Va. Grants Aim to Reduce Financial Barriers to College

Rosalind S. Helderman
December 10, 2004

When Sam White enrolled at the University of Virginia last year, he became the first student from his southwest Virginia high school to attend the elite institution in at least 30 years.

White, 20, a sophomore from Castlewood, thinks it didn't have to be that way. Plenty of students at his high school were qualified, he said, if they had believed college was an option -- and had known how to pay for it. "I had the feeling that there were people who were not reaching their whole potential," he said.

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Educators say many low-income students who succeed in high school never make it to college, barred by low expectations and fears of the cost. To combat the problem, the Loudoun-based Jack Kent Cooke Foundation announced yesterday that it will award nearly $1 million to set up college access programs across Virginia. The $500 million foundation was formed from the estate of the late Washington Redskins owner and gives money to high-achieving students in financial need.

The awards, $966,613 in all, include money for scholarship organizations in Alexandria and Fairfax.

The largest portion, $623,000, will be spent over two years to train University of Virginia seniors to become college advisers at low-income high schools after they graduate, guiding students through the application and financial aid processes. The first 20 seniors will be hired in the spring.

High school guidance counselors in Virginia work with an average of 369 students each, and their job description is expansive, including course selection, behavioral counseling and organizing state standardized testing.

As a result, students who don't get college information from family members and can't afford to hire help often flounder, particularly in navigating the complex and changing world of financial aid, said Joshua S. Wyner, the foundation's vice president for programs.

"The ones who need the information the most get the information the least," he said.

Recent research has shown that each year, 150,000 students nationwide are in the top 25 percent of students academically but the bottom 25 percent in terms of family income, said Anthony P. Carnevale, a senior fellow at the National Center on Education and the Economy, an education think tank. Only 44 percent of them attend a four-year college. In comparison, 94 percent of top students who are also in the top 25 percent in terms of income do so.

"That's pretty striking," Carnevale said. "Higher education in America is very quickly becoming an elite institution, and that has consequences."

The college guides hired at U-Va. will be trained next summer in the college application process before they go to work in low-income high schools across the state. Like AmeriCorps or Peace Corps members, the guides will receive living expenses and will be required to make a one- or two-year commitment to serve.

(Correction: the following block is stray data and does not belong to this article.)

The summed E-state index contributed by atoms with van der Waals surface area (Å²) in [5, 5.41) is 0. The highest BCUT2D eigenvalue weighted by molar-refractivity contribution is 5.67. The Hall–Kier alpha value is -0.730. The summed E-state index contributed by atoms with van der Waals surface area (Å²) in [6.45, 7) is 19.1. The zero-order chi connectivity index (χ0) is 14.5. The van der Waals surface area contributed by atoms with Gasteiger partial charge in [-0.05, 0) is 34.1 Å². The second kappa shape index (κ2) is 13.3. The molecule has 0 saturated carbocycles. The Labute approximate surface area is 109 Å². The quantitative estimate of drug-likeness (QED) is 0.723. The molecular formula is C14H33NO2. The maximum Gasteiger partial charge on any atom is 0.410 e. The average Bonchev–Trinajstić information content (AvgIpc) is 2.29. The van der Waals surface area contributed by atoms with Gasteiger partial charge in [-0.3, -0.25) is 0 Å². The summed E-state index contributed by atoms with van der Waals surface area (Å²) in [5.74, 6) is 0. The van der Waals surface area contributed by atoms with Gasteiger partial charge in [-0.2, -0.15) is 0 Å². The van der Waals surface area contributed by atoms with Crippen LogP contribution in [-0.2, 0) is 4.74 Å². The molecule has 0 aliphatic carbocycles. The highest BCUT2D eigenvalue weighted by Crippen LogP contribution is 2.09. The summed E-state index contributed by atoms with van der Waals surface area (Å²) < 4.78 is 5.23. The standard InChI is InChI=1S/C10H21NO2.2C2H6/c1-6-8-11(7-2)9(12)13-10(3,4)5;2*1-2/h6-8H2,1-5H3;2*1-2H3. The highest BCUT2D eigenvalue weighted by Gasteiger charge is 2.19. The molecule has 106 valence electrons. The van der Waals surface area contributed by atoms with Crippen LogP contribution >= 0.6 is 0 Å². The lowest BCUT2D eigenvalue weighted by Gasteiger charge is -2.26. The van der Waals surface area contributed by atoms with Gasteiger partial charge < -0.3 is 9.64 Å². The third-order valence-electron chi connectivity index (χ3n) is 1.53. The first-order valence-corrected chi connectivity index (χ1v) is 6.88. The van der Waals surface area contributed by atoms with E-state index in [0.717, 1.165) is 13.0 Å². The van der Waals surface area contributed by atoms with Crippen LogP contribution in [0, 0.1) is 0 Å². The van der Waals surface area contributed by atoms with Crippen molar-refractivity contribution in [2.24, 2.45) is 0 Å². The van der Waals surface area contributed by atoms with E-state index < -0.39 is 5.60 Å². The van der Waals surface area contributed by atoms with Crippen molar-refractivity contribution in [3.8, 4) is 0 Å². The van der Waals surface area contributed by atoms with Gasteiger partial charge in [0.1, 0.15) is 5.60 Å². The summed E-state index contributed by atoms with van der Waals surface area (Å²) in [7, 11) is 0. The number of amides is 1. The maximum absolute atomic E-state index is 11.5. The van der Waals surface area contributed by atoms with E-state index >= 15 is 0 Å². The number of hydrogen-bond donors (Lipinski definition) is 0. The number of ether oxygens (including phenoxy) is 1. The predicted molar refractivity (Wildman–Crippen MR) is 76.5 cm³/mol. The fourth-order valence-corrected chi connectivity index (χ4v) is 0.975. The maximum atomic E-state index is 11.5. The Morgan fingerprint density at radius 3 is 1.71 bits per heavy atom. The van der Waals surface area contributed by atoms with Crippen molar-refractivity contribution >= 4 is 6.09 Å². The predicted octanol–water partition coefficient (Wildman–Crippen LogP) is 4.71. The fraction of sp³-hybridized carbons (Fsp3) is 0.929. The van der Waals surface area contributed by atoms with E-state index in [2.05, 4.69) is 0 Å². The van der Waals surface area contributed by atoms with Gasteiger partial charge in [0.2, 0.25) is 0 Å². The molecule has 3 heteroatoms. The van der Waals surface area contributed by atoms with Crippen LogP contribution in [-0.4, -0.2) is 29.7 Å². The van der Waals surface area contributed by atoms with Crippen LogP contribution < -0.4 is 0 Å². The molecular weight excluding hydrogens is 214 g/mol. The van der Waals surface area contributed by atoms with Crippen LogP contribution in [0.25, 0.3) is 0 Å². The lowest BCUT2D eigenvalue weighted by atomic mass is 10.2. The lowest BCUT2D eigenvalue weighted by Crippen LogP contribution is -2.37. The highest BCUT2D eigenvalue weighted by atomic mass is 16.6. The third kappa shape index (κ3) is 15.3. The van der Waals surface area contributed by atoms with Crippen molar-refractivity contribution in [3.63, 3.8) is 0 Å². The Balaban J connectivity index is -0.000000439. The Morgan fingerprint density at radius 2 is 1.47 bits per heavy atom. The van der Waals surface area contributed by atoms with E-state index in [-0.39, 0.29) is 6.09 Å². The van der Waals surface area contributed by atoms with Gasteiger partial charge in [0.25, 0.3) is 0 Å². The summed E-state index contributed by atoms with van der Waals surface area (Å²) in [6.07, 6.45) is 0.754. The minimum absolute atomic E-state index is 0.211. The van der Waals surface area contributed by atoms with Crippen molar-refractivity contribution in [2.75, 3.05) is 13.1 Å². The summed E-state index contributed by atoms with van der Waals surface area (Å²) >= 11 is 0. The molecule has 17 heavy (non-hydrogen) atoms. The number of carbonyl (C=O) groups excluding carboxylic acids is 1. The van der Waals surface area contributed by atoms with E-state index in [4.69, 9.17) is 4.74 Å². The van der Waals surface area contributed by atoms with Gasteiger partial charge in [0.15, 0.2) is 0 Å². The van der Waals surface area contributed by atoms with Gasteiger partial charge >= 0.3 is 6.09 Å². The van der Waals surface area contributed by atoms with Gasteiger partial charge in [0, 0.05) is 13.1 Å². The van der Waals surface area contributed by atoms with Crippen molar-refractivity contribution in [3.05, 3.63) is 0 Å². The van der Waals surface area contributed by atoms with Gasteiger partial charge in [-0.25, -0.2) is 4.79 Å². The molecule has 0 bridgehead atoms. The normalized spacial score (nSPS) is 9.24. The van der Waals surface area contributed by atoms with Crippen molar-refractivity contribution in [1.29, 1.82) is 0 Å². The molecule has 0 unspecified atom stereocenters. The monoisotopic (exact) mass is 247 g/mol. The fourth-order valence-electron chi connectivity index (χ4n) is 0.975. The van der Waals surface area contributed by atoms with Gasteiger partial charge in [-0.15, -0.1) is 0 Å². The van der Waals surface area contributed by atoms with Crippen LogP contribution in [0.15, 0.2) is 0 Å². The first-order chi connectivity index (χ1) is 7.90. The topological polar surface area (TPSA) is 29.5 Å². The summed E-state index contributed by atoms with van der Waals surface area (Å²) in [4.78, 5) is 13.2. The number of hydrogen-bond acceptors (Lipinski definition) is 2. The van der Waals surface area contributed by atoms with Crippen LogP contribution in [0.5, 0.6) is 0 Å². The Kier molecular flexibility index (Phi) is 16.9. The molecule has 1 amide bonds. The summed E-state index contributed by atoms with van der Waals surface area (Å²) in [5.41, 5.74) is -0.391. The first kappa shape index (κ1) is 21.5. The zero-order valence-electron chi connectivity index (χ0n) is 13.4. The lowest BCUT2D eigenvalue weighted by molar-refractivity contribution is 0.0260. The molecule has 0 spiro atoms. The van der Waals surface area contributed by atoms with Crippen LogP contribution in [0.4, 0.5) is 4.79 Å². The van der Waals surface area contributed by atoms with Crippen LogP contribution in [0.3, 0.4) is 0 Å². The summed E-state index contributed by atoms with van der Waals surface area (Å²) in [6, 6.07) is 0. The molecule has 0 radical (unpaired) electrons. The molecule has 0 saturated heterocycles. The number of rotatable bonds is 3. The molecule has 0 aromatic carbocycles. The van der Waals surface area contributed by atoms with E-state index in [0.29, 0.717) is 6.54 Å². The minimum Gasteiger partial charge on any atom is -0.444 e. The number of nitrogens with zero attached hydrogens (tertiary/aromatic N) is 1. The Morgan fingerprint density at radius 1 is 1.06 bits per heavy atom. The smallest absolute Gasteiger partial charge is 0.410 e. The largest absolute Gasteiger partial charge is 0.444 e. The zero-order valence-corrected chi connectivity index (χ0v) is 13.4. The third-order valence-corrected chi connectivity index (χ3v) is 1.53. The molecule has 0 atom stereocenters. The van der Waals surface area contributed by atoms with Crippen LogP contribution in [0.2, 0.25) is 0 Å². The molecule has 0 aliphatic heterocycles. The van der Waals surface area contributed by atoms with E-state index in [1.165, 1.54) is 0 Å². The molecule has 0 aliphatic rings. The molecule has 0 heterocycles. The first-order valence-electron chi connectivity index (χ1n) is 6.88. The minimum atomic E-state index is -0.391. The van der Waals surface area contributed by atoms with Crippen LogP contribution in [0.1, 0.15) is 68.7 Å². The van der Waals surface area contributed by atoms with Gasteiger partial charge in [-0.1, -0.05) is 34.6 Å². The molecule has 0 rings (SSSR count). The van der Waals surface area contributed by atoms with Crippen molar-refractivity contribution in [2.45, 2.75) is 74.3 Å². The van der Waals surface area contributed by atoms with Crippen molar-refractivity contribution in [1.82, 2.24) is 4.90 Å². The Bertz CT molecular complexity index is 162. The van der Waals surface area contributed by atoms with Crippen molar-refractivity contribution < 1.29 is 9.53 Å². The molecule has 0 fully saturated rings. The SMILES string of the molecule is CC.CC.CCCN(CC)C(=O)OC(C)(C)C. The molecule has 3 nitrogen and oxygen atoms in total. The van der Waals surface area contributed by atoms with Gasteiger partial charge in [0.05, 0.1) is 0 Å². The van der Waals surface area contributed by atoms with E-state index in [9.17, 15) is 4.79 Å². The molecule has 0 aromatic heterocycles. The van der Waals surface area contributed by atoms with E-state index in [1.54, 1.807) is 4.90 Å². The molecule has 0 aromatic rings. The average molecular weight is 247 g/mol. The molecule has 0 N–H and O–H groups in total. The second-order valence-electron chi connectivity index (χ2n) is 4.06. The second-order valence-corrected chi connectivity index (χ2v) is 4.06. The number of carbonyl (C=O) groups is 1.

"We're looking for people who are committed to helping other students achieve what they've achieved," Associate Dean Nicole Farmer Hurd said.

The foundation also awarded grants to six local programs, modeled in part on the District of Columbia College Access Program, charged with raising money to support college counseling and scholarships in their school districts. The Scholarship Fund of Alexandria, a 19-year-old organization that gave college money last year to 198 county seniors, received $25,000 to conduct a study of its past recipients.

The new Fairfax Scholarship Fund received $90,000 to jump-start its efforts. The group hopes to place counselors in seven Fairfax high schools starting this year and award its first 13 scholarships in the spring. The group is led by well-known residents, including School Board member Tessie Wilson (Braddock), former board member Christian N. Braunlich and former state secretary of education James W. Dyke Jr.

Despite the county's relative affluence, thousands of students could benefit from the program, including 30,000 students who receive free or reduced-price lunches, a common indicator of poverty, Wilson said.

"Demographics in Fairfax have changed so much, and there's a growing perception that there's a population in need," she said.

The Fairfax organization, incorporated in August, has been fundraising aggressively, and Braunlich said the hefty support from the Jack Kent Cooke foundation is the equivalent of "an early investment in the Apple Corporation" that will encourage others to get involved.

The group, he said, could help close the achievement gap between poor high school students and those who are better off, as well as disparities between minorities and white students. "I suspect there are kids who don't achieve because they think they can't go to college," he said.

White sponsored a U-Va. student council resolution this week in support of the new college advising program. He said that when he graduates in two years, he might apply to become one of guides himself and help kids like those he knew in high school.

"There just needs to be encouragement to reach untapped potential," he said.


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